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Lifting the Jeep

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It has been sitting there as a reminder of  all the things I need to finish. Too many projects...story of my life. Story of too many lives on the forums here.  After the TJ was totaled, I promised myself I would do this smart. With the money I was able to obtain a gas sipping civic, capable of going up north to visit family in Ohio and Penn, down south to Florida, and  able to go to more northern and western gatherings without making me whine all the time about gas. The other vehicle, the bug out vehicle... Ideally I wanted another TJ, a 2006 model unlimited with a hard top, preferably in the rubicon package, but that cost way to much and I'm a penny pusher. I settled on a Cherokee, something I always loved however never really thought about  until then. It was almost like my old wrangler, same familiar engine, axle in the front was something I've dealt with. I would have to get over the longer wheelbase, but I could have cell phone conversations with Keith without the flapping of my soft top. Plus it came with an alarm, and I leave my jeep days on end in parking lots when backpacking.

So, enter the Cherokee. I wanted to build it smart. I don't know if I even came close to achieving that here in the long run. I started accumulating gear. The first thing was of course a K&N. I put one in the civic too. I was able to get my old optima red top from the totaled wrangler and put that in.


Went on NC4x4 and picked up an ARB bumper for dirt cheap. Its large and ominous looking, may not have good clearance for rocks, but it WILL clear trees out of the way when I do odd camping activities and it clears deer from the road with minimal damage.


I then went to four-wheel parts and got 100w for the front bumper. Originally I had thought I would put all four lights on the front bumper but the lights that I had left over from the wrangler wouldn't fit. I had to put them up on top, drilling through my thule rack.

Oh yeah, I found a Thule rack in the dumpster that worked well for holding the canoe.

I spread apart the lights far enough so I could still fit my canoe on there, but I don't like the lights up on top and may move them to the cowl thingee near the front where my old wrangler ones used to be.







I need optimum light setup for snake hunting. I installed these lights on the back too for turning on after we pass snakes on the road.  Normally we spot them with the big lights, after we pass em we run out in the back, dangling spot lights behind us. These new lights on the back help. They also do well for wheeling (duh) at night, lighting up camp pretty easily, and really pissing off tailgaiters. I may move them to the sides of the bumper. I find myself having to get access to camping gear in the back most of the time so it messes up the light use. I did short one out once when I slammed the gate to hard. But we were dealing with a 12 foot python in the everglades, so I'll just blame it on adrenaline.  If I do move the lights to the bumper, I'll wait until I get a better bumper. I'm really hoping on one with a 5th tire carrier and will rig it to that methinks. Who knows, options for your options when one works now right.









After surfing jeep forums and asking around price wise, I decided that a 4.5" lift would best suit my needs. This thing isn't going to be my daily driver so I didn't need to worry about comfort as much, but I didn't want to make Jeepzilla with 35" tires, drool inspiring as they are. So after some thought, I went with rough country, and I've never been happier.  The guys on jeepforums told me contact Jason from rough country. I talked to him on the phone, a jovial good ol boy with a Cherokee himself. He helped me pick the parts and components I needed, and then some.  I wanted a 4.5 spring pack to prevent sagging, and I wanted sway bar disconnects too. He was also able to convince me to get some rock sliders, a diff cover, and a dampener. It wasn't hard with the prices he gave me too, I was able to budget all that out at way less what it would cost for just a lift kit alone from other companies. I didn't see anyone complaining about rough country parts too, so it seemed like a sure deal. In the end, I still had money left for a SYE. I decided not to get one and just hold onto the money, trying the transmission drop and seeing how that goes for a while and then getting the slip yolk eliminator later if the vibrations got bad. I intended on putting super swampers on anyway (remember, not daily driver) so there were going to be vibrations no matter what I did.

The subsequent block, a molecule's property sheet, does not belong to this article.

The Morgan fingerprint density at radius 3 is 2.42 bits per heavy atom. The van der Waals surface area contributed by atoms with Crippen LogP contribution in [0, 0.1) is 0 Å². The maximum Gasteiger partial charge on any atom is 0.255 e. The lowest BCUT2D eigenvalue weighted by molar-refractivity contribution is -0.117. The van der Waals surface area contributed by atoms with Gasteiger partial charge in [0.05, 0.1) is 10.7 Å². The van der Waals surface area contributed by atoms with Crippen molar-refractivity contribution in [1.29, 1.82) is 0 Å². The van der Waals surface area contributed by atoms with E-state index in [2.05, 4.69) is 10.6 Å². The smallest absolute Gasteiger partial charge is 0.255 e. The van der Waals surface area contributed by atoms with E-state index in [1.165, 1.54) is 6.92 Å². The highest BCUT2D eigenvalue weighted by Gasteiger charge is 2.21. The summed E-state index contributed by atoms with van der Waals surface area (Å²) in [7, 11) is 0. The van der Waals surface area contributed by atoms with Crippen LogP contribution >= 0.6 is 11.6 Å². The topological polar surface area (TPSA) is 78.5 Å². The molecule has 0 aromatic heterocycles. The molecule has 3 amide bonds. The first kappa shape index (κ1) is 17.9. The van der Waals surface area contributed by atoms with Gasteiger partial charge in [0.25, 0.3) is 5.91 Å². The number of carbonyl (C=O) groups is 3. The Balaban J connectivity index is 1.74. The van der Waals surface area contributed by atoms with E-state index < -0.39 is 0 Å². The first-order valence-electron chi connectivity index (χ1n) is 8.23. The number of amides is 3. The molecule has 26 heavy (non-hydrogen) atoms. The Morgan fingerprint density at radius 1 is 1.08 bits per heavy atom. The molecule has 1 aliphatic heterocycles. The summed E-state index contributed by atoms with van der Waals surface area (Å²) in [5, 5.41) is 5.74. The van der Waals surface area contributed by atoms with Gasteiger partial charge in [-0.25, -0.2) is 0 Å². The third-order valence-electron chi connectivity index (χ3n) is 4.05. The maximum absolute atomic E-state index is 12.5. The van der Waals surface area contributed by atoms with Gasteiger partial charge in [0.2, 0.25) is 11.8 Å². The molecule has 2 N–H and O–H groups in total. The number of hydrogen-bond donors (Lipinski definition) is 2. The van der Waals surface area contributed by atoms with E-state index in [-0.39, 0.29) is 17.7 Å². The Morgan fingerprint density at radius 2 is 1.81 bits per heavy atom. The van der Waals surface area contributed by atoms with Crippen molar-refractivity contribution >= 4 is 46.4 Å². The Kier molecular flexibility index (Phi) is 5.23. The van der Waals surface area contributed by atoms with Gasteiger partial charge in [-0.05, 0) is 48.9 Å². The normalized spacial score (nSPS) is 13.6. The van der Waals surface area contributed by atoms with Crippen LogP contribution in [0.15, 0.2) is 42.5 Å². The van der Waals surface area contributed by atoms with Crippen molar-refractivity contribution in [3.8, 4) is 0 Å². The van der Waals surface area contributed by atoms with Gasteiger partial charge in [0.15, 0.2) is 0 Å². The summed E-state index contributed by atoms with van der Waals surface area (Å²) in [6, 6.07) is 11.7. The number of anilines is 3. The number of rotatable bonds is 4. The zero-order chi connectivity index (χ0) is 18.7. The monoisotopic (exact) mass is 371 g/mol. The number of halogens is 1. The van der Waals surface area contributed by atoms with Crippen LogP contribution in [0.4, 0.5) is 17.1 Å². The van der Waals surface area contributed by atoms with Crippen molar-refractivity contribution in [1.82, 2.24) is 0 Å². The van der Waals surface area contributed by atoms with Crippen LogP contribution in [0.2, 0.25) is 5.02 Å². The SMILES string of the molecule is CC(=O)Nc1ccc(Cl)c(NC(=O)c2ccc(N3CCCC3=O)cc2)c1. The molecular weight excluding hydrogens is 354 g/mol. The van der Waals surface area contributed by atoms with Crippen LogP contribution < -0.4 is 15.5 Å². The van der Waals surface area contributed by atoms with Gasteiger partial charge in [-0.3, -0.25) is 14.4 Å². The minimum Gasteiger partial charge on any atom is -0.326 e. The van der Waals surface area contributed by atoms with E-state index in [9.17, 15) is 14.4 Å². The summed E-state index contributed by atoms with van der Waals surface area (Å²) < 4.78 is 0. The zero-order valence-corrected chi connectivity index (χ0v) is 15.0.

So I got the packages in the mail, holy crap. The UPS driver almost threw out his back, complaining this was nothing like the normal knife packages I received. I grinned as I signed the release. One of the leaf spring packs came broken, due to UPS handling. I called rough country up and they had a new spring within 2 DAYS. I couldn't believe the customer service from those guys.  UPS came by later and picked up the damage spring pack.


All this came in the beginning of December, right when I was getting ready for a snake hunting trip. Since we had five guys going on this trip down to Fla, we opted to take the okee, and for gas mileage purposes, I abstained from putting on the lift.  I put the bumper on and installed all the lighting at that point, and put the diff cover on for chits and giggles.  Cherokee did FANTASTIC for a ride on the trip, everything basically worked great, some lighting issues but nothing we couldn't fix. Didn't wheel too hard down there but did get to play.  Got back, went on trips just about every weekend or so, seeing family and helping the Dad build the house. All in the mean time, the lift sat there taunting me with promise of wheeling fun. OK, I couldn't wait anymore, the days were getting longer and the weather, better to work on and hotter. I set a whole weekend aside and got to it.